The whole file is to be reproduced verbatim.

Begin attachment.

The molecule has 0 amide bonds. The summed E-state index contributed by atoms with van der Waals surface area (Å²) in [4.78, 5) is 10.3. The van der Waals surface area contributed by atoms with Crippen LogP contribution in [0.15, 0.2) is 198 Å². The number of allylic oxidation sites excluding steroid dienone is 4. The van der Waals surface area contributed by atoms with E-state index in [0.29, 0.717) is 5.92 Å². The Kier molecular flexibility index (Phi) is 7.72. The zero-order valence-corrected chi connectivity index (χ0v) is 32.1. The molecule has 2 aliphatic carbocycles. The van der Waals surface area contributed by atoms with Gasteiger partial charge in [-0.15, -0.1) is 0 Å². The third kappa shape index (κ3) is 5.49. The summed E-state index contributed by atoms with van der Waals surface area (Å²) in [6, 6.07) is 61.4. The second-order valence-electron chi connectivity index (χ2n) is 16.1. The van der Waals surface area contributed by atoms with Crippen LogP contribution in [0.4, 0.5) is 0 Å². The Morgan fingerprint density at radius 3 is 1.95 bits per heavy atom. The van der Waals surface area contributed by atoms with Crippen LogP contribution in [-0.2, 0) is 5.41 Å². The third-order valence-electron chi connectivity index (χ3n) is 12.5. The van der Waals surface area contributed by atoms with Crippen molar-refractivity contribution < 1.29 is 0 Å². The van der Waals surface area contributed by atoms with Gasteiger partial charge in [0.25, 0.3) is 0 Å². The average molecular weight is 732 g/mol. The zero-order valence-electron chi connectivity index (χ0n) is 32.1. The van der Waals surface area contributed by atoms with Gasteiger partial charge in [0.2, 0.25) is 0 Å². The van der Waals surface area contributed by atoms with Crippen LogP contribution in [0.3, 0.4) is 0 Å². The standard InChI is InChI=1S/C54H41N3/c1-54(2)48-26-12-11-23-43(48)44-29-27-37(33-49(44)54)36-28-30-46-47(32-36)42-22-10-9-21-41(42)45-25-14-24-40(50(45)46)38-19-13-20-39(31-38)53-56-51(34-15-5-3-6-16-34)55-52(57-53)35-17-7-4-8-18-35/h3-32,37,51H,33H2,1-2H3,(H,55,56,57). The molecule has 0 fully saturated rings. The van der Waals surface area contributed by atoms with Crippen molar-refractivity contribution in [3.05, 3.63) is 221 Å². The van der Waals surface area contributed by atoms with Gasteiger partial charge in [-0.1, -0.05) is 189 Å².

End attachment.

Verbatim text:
The molecule has 0 amide bonds. The summed E-state index contributed by atoms with van der Waals surface area (Å²) in [4.78, 5) is 10.3. The van der Waals surface area contributed by atoms with Crippen LogP contribution in [0.15, 0.2) is 198 Å². The number of allylic oxidation sites excluding steroid dienone is 4. The van der Waals surface area contributed by atoms with E-state index in [0.29, 0.717) is 5.92 Å². The Kier molecular flexibility index (Phi) is 7.72. The zero-order valence-corrected chi connectivity index (χ0v) is 32.1. The molecule has 2 aliphatic carbocycles. The van der Waals surface area contributed by atoms with Gasteiger partial charge in [-0.15, -0.1) is 0 Å². The third kappa shape index (κ3) is 5.49. The summed E-state index contributed by atoms with van der Waals surface area (Å²) in [6, 6.07) is 61.4. The second-order valence-electron chi connectivity index (χ2n) is 16.1. The van der Waals surface area contributed by atoms with Crippen LogP contribution in [0.4, 0.5) is 0 Å². The Morgan fingerprint density at radius 3 is 1.95 bits per heavy atom. The van der Waals surface area contributed by atoms with Crippen LogP contribution in [-0.2, 0) is 5.41 Å². The third-order valence-electron chi connectivity index (χ3n) is 12.5. The van der Waals surface area contributed by atoms with Crippen molar-refractivity contribution < 1.29 is 0 Å². The van der Waals surface area contributed by atoms with Gasteiger partial charge in [0.25, 0.3) is 0 Å². The average molecular weight is 732 g/mol. The zero-order valence-electron chi connectivity index (χ0n) is 32.1. The van der Waals surface area contributed by atoms with Gasteiger partial charge in [0.2, 0.25) is 0 Å². The van der Waals surface area contributed by atoms with Crippen LogP contribution in [0.3, 0.4) is 0 Å². The standard InChI is InChI=1S/C54H41N3/c1-54(2)48-26-12-11-23-43(48)44-29-27-37(33-49(44)54)36-28-30-46-47(32-36)42-22-10-9-21-41(42)45-25-14-24-40(50(45)46)38-19-13-20-39(31-38)53-56-51(34-15-5-3-6-16-34)55-52(57-53)35-17-7-4-8-18-35/h3-32,37,51H,33H2,1-2H3,(H,55,56,57). The molecule has 0 fully saturated rings. The van der Waals surface area contributed by atoms with Crippen molar-refractivity contribution in [3.05, 3.63) is 221 Å². The van der Waals surface area contributed by atoms with Gasteiger partial charge in [-0.1, -0.05) is 189 Å².